IRA informer O'Callaghan was my friend and I even put him up at my home: UUP councillor
An Ulster Unionist politician says he is proud to have called IRA informer Sean O'Callaghan his friend and will attend his funeral if he is buried in Ireland.
Chris McGimpsey said he had known O'Callaghan for more than 20 years and described the former terrorist as "haunted" by the killings in which he was involved, recounting how a policeman he shot dead had begged him not to do it.
The UUP councillor revealed that O'Callaghan had stayed with him in his east Belfast home, and had not been nervous about the possibility that republicans might kill him when he was visiting.
After handing himself into Kent police in 1988 and confessing to the 1974 murders of UDR Greenfinch Eva Martin and Catholic Special Branch officer Peter Flanagan, the informer was imprisoned in England and Northern Ireland.
Mr McGimpsey said: "He asked me to visit him when he was in jail here. He was being kept in solitary confinement and he embarked on a hunger strike in protest about prison conditions.
"He looked awful. He was drifting in and out of consciousness. Years later when I asked him about it, he had no recollection of our conversation."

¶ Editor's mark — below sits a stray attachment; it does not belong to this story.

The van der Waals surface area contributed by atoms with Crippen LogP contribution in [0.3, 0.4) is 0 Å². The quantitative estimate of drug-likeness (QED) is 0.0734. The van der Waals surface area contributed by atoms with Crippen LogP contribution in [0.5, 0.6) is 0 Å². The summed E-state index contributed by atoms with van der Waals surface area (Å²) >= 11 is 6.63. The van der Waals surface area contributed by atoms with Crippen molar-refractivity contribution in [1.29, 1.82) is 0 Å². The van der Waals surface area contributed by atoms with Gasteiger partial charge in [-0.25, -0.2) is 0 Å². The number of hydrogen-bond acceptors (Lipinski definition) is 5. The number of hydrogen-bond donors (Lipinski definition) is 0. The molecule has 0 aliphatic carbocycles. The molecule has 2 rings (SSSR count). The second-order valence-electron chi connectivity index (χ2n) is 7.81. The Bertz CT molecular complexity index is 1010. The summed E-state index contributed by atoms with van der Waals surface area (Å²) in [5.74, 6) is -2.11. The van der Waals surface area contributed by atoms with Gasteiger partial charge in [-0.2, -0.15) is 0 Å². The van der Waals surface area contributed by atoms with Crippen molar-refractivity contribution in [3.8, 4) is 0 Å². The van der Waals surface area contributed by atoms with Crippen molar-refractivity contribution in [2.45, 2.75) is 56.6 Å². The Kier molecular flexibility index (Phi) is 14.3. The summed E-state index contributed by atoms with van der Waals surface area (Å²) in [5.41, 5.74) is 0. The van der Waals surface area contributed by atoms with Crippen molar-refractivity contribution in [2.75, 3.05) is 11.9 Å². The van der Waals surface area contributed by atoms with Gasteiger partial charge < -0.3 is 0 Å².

The Belfast politician explained that the two men remained in contact.
"Sometimes when he visited Northern Ireland he would stay in my house in Ballyhackamore," he said.
"I never asked him what he was doing or who he was meeting. He didn't seem at all nervous about any threat from the IRA. He wasn't blasé about his security. He was aware of the dangers but he wasn't in hiding."
Mr McGimpsey said he found O'Callaghan "straight as a die, sharp, possessed of a good analysis, and very generous with his time".
He recalled: "Sean would openly discuss his life in the IRA. I believe he was truly contrite about what he had done and his desire to make atonement was sincere.
"He talked about the attack on Clogher UDR camp in which Greenfinch Eva Martin was killed. He told me how when he went with two others to kill Peter Flanagan in a pub the policeman had said: 'Don't do it son'. I believe Sean was haunted by those murders."
Mr McGimpsey added that O'Callaghan had tried to "make amends" for his actions.
"He dedicated his life to atonement. He worked for the Irish State supporting the democratic Government of the Irish Republic against the IRA," he said.
"I'm proud to have called Sean my friend. His information led gardai to intercept the huge IRA arms shipment on the Marita Ann in 1984, saving many lives."
The UUP councillor described O'Callaghan as a "warm, friendly person".
He added: "Sean was great craic and a brilliant singer. After a few drinks when he stayed with me in Belfast, he would sing a republican song and I'd sing a loyalist song.
"He was a real character. He never had a fag out of his mouth and he had a barking cough. If he is buried in Kerry, I will certainly be at his funeral."
by suzanne breen